The campaign encourages people to tweet amusing insights on the real election with the hashtag #zumwohl attached. Each day the funniest/cleverest tweet wins a bottle of said product (which is wicked btw).
The campaign was greatly assisted by using prominent tweeter and blogger Russell Brown at Publicaddress.net who hosted some simple display ads that we updated each week.
Russell also helped by being completely open about the commercial offer and advocating participation amongst his followers and readers. This subtle element made all the difference when it came to commercial businesses levering twitter as a promotional vehicle.
By being honest that this was nothing more than a promotion that “…earns Public Address a little money before Christmas…” the foundation was set for a new brand to build some exposure.
That’s a useful lesson for a new brand entering social media and one I guess Qantas wish they’d considered before today’s “hashjack”…
A friend of mine recently overhauled their company website. The result has been a massive improvement with a simple navigation and tidy redesign. What they hadn’t considered, however, was how each part of their site would be measured. To me, that’s critical.
The website uses Google Analytics – which is a big tick – but their gap was using modal pop-up boxes for their key conversion goals. This approach meant tracking conversion goals would not work by matching the URLs. Instead, each action in the journey to goal conversion had to be tagged as ‘onClick events’.
In the past this would have meant the conversion metrics would not be deemed a ‘goal’ – thankfully, version 5 of Google Analytics has finally allowed this function. However, what my friend can’t do with the new site is create goal funnels using the events. I see this a real gap in analysis.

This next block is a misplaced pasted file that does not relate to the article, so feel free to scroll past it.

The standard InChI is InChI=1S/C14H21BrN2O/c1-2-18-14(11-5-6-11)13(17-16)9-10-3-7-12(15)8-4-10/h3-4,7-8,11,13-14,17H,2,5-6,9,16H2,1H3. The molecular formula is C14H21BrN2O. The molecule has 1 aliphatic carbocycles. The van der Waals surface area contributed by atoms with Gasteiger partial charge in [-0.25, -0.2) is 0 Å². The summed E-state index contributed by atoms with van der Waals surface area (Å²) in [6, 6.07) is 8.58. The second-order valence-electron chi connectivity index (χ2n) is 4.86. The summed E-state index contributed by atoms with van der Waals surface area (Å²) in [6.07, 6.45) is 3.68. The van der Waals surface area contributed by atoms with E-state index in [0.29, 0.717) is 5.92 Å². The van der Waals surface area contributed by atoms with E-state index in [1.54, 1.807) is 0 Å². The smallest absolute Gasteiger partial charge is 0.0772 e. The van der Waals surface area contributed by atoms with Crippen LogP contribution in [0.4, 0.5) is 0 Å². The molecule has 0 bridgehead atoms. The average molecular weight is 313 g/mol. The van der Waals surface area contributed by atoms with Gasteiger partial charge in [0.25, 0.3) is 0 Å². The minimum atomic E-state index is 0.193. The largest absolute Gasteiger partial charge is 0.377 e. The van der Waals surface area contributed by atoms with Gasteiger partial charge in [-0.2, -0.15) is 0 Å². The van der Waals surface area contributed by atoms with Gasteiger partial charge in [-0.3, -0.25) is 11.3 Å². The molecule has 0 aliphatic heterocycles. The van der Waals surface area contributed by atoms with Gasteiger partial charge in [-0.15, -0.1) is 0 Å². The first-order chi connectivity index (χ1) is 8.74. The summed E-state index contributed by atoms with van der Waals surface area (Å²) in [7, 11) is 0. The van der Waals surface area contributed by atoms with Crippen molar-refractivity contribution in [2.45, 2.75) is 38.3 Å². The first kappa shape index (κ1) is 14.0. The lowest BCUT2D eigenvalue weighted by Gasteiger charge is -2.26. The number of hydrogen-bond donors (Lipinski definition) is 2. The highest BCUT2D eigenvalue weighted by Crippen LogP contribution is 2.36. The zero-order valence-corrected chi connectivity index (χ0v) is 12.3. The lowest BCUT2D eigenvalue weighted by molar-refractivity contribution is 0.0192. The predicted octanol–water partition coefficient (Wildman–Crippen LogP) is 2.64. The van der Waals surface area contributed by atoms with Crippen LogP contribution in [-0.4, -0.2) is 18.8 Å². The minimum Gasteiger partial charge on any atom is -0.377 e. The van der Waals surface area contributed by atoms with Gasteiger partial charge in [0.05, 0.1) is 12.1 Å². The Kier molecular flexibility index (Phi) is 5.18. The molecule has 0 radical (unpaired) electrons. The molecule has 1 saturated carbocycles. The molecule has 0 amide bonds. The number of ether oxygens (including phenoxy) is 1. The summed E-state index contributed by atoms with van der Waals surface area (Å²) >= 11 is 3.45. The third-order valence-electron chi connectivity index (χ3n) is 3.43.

Being able to quickly create the goal conversion funnels and present them to clients and site managers is terrific. You can all see where people are coming from and where they’re dropping out. That knowledge is particularly valuable as it serves as the centre-point of the ‘tweak, measure, tweak, measure’ approach that makes online promotion so simple.
Good site design is important. But if you don’t have a clear, simple metric reporting platform underneath, you’re limiting your website’s potential.
Two friends I follow on twitter have recently joined an existing web business and quickly started using their personal twitter accounts to promote the employer’s various marketing activities.
Now I’ve got no problem with them doing this…except that I find it rather boring and just a bit forced. It feels like there’s a trend building that people are expected to use their personal twitter accounts to tweet or retweet their employer’s or client’s messages.
If this continues, will the number and quality of your twitter followers become an important asset to include in your CV?